Poverty is on the rise in North Carolina and state policymakers are making it worse. The latest numbers from the U.S. Census Bureau show that 17.6 percent of the people in the state lived in poverty in 2009 and 2010. And that’s the average. It is much higher in many counties as data released this week will undoubtedly show.
The response by the General Assembly this summer to the rising poverty rate was to slash programs that help low-income families, from mental health services to early childhood programs. Tuition was increased at community colleges and universities and scholarship programs were cut.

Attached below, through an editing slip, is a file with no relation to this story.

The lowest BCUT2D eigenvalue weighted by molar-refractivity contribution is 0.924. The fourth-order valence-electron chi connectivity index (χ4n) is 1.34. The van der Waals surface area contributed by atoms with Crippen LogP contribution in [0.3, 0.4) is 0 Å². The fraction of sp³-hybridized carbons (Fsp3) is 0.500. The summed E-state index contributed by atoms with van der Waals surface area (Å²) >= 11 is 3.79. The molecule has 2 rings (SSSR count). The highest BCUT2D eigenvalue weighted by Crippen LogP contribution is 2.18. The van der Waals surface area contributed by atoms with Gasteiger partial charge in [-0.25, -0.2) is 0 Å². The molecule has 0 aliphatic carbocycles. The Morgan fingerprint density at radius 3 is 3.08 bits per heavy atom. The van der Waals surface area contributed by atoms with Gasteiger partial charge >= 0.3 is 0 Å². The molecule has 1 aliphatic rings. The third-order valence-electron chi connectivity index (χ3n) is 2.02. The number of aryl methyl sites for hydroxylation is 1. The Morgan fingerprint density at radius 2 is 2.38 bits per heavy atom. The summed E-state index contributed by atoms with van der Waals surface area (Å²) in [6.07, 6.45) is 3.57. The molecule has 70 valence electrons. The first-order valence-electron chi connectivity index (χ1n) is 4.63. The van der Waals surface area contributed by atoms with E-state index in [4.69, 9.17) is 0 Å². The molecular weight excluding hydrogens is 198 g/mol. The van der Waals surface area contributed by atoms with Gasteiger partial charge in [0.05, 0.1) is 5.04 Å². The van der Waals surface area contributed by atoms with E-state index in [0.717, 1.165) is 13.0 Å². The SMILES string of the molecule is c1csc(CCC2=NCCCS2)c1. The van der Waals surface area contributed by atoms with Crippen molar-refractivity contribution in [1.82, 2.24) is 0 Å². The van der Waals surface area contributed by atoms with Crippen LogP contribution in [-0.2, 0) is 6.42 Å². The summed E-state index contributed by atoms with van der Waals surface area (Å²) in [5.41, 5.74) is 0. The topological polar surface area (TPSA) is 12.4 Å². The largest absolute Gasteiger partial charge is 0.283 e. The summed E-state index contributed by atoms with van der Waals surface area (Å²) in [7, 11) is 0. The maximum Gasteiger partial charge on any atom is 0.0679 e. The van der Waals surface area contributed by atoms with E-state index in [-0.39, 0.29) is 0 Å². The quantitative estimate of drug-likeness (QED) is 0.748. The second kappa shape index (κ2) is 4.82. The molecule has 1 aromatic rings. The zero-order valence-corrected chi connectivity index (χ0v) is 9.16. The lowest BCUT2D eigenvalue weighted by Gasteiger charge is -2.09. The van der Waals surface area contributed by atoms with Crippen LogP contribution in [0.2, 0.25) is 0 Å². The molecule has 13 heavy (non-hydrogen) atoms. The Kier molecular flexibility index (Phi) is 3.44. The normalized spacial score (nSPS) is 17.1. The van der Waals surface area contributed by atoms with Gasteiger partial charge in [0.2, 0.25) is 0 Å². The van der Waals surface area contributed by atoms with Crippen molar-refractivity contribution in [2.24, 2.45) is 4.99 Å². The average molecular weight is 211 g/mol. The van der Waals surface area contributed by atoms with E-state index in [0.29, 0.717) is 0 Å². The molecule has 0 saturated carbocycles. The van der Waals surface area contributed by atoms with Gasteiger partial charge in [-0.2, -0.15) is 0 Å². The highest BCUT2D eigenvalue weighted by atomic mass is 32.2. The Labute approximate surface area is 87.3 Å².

Lawmakers reduced Medicaid by more than $2 billion when you take into account the federal matching funds lost because of state cuts. That will mean fewer health care services to people who are uninsured at a time when the census figures also show almost 20 percent of the people in North Carolina are not covered by an insurance plan.
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